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Royal Dutch Shell’s conical drilling unit Kulluk. Credit: (Reuters / Zachary Painter) / Reuters

Last week, Royal Dutch Shell announced that it had terminated its oil exploration and drilling in the Arctic, a retreat welcomed by environmentalists who had been working diligently against the project from before its licensing by the Bush Administration and further permitting by President Obama, even after Shell had demonstrated its incompetence by allowing its rig to break free from tow to run aground and thereafter to have one of the accompanying private contract icebreakers hit a reef, tearing a hole in its hull and requiring its return to port for repairs.

Greenpeace and many other environmental and ocean conservation organizations, including the World Ocean Observatory, have been arguing for the past two years or longer against the logic of the project and the certain devastation should anything go awry in that most distant place under those most difficult conditions. You may remember photographs of kayakers in Seattle, Washington, and protesters hanging from a bridge in Portland, Oregon, attempting to impede the progress of the drilling platform for repairs and return to the licensed area.

In the meantime, the U.S. Coast Guard, the federal agency responsible for emergency and environmental response, asserted that it did not have the capacity to react to a life-threatening emergency, technical failure and cleanup to environmental conditions caused by a spill. That the project lasted this long defies any notion of corporate planning, responsibility, or decisiveness. The cost to the Shell shareholders is estimated to have run in excess of US$7 billion (source). This event leaves only two companies still active in the Arctic: BP in Prudhoe Bay and Russia’s Gazprom exploratory platform in the Pechora Sea.

England’s Guardian newspaper has provided very focused and informative reporting of this saga, and in a September 28th article by Arthur Neslen, included a number or revealing quotes by the parties involved. According to Neslen, Shell publicly blames “disappointed exploratory results, high operating costs, and strict US environmental regulations for its decision to quit” after such an enormous investment. He quotes a company source who added. “We were acutely aware of the reputational element to this programme.”

Reputation indeed. That did not seem a concern as the company doubled down before on its resolve in the face of both protest and logical risk analysis of drilling in such a vulnerable and dangerous place. Nor did the other excuses of lesser results, costs, and regulation make much difference in the justification to the public and to shareholders as legitimate reason not go ahead with the project.

In my view, from the beginning, this project has been a classic expression of corporate and executive hubris, a belief by Shell that the opening of the Arctic was desirable and inevitable and its relations with the US government precluded the intervention and requirements demanded by the opposition. Shell executives appeared certain and unassailable, even as one wondered why the shareholders would extend their trust and support in what seemed a marginal enterprise at the outset and today a significant loss of both funds and face.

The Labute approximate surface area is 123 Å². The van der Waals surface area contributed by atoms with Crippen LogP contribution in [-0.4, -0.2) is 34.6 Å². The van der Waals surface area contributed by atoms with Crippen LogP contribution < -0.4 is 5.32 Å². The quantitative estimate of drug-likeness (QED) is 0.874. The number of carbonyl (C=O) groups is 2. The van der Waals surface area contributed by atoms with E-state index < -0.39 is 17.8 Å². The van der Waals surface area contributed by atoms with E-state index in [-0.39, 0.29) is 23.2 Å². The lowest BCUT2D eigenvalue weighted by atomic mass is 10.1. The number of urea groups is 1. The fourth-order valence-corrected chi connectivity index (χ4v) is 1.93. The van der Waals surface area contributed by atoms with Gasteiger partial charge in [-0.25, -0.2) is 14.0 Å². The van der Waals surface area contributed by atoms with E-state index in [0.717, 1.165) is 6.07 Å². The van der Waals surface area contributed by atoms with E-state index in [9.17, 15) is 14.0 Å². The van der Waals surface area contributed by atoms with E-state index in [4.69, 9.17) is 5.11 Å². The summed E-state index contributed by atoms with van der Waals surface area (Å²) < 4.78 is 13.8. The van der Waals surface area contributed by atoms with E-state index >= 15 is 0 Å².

The Guardian article quotes Shell VP for Media Relations, Andy Norman’s glib shifting of the conversation from failure to opportunity, citing the company’s “attractive acreage” off Brazil and in the Gulf of Mexico, projects while perhaps somewhat less challenging, remain nonetheless dangerous and expensive, in a time when oil prices are very low, other energy companies are shutting down operations and laying off employees.

This is a great step forward for the protection of the Arctic from this kind of exploitation. Unlike Antarctica, the polar north is deemed more open to development of many different sorts, and governance of this area is complicated and conflicted. World Ocean Radio will be attending the Arctic Circle meetings in Reykjavik, Iceland, this month to understand the issues better, meet experts from many nations with different perspectives and interests, and to produce a new World Ocean Forum web-based conversation on the issues as a microcosm of the many aspects of ocean capacity and sustainability to be considered.

Shell may go on to other projects, continue to shift their productivity to gas, and even to explore at long last alternatives such as solar and wind energy that represent the obvious long term business strategy for any company that intends to survive. The age of oil will be over soon, and it may be that this failure represents a turning point that will abandon short-term profit and oil-saturated thinking for a new paradigm to the benefit of us all.


PETER NEILL is founder and director of the World Ocean Observatory, a web-based place of exchange for information and educational services about the health of the world ocean, providing links and proactive services to individuals, aquariums, science centers, educational institutions, governmental and non-governmental organizations to build public awareness and a global constituency for the ocean. “Shell Resigns the Arctic” was originally published as an audio podcast on WORLD OCEAN RADIO.

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